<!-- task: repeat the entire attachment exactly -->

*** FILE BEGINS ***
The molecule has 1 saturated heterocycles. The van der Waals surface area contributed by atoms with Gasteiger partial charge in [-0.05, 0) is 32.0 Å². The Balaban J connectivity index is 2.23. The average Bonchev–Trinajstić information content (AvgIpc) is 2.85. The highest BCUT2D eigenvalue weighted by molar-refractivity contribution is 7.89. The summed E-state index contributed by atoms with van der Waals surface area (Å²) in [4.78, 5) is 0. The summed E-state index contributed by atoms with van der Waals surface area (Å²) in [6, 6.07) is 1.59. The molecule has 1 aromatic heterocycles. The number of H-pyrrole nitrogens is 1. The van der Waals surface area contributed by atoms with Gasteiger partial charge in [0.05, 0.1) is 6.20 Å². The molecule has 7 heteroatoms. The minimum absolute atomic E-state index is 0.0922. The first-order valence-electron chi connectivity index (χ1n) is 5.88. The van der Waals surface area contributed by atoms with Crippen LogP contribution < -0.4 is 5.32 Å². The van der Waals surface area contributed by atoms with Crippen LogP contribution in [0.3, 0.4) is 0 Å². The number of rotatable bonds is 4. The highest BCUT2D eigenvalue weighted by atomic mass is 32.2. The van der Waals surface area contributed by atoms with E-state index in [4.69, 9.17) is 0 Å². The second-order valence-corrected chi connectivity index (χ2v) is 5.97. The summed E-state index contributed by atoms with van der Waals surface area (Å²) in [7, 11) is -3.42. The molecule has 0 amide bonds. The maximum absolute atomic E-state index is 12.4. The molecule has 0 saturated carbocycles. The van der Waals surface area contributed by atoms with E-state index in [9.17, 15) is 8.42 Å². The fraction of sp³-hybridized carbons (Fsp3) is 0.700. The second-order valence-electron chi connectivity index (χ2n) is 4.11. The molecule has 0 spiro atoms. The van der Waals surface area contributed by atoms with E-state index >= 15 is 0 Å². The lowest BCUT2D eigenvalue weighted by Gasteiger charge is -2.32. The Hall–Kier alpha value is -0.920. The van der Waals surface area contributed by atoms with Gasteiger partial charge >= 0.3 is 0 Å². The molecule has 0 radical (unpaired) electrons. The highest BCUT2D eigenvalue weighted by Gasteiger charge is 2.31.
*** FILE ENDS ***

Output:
The molecule has 1 saturated heterocycles. The van der Waals surface area contributed by atoms with Gasteiger partial charge in [-0.05, 0) is 32.0 Å². The Balaban J connectivity index is 2.23. The average Bonchev–Trinajstić information content (AvgIpc) is 2.85. The highest BCUT2D eigenvalue weighted by molar-refractivity contribution is 7.89. The summed E-state index contributed by atoms with van der Waals surface area (Å²) in [4.78, 5) is 0. The summed E-state index contributed by atoms with van der Waals surface area (Å²) in [6, 6.07) is 1.59. The molecule has 1 aromatic heterocycles. The number of H-pyrrole nitrogens is 1. The van der Waals surface area contributed by atoms with Gasteiger partial charge in [0.05, 0.1) is 6.20 Å². The molecule has 7 heteroatoms. The minimum absolute atomic E-state index is 0.0922. The first-order valence-electron chi connectivity index (χ1n) is 5.88. The van der Waals surface area contributed by atoms with Crippen LogP contribution < -0.4 is 5.32 Å². The van der Waals surface area contributed by atoms with Crippen LogP contribution in [0.3, 0.4) is 0 Å². The number of rotatable bonds is 4. The highest BCUT2D eigenvalue weighted by atomic mass is 32.2. The van der Waals surface area contributed by atoms with E-state index in [4.69, 9.17) is 0 Å². The second-order valence-corrected chi connectivity index (χ2v) is 5.97. The summed E-state index contributed by atoms with van der Waals surface area (Å²) in [7, 11) is -3.42. The molecule has 0 amide bonds. The maximum absolute atomic E-state index is 12.4. The molecule has 0 saturated carbocycles. The van der Waals surface area contributed by atoms with E-state index in [9.17, 15) is 8.42 Å². The fraction of sp³-hybridized carbons (Fsp3) is 0.700. The second-order valence-electron chi connectivity index (χ2n) is 4.11. The molecule has 0 spiro atoms. The van der Waals surface area contributed by atoms with E-state index >= 15 is 0 Å². The lowest BCUT2D eigenvalue weighted by Gasteiger charge is -2.32. The Hall–Kier alpha value is -0.920. The van der Waals surface area contributed by atoms with Gasteiger partial charge >= 0.3 is 0 Å². The molecule has 0 radical (unpaired) electrons. The highest BCUT2D eigenvalue weighted by Gasteiger charge is 2.31.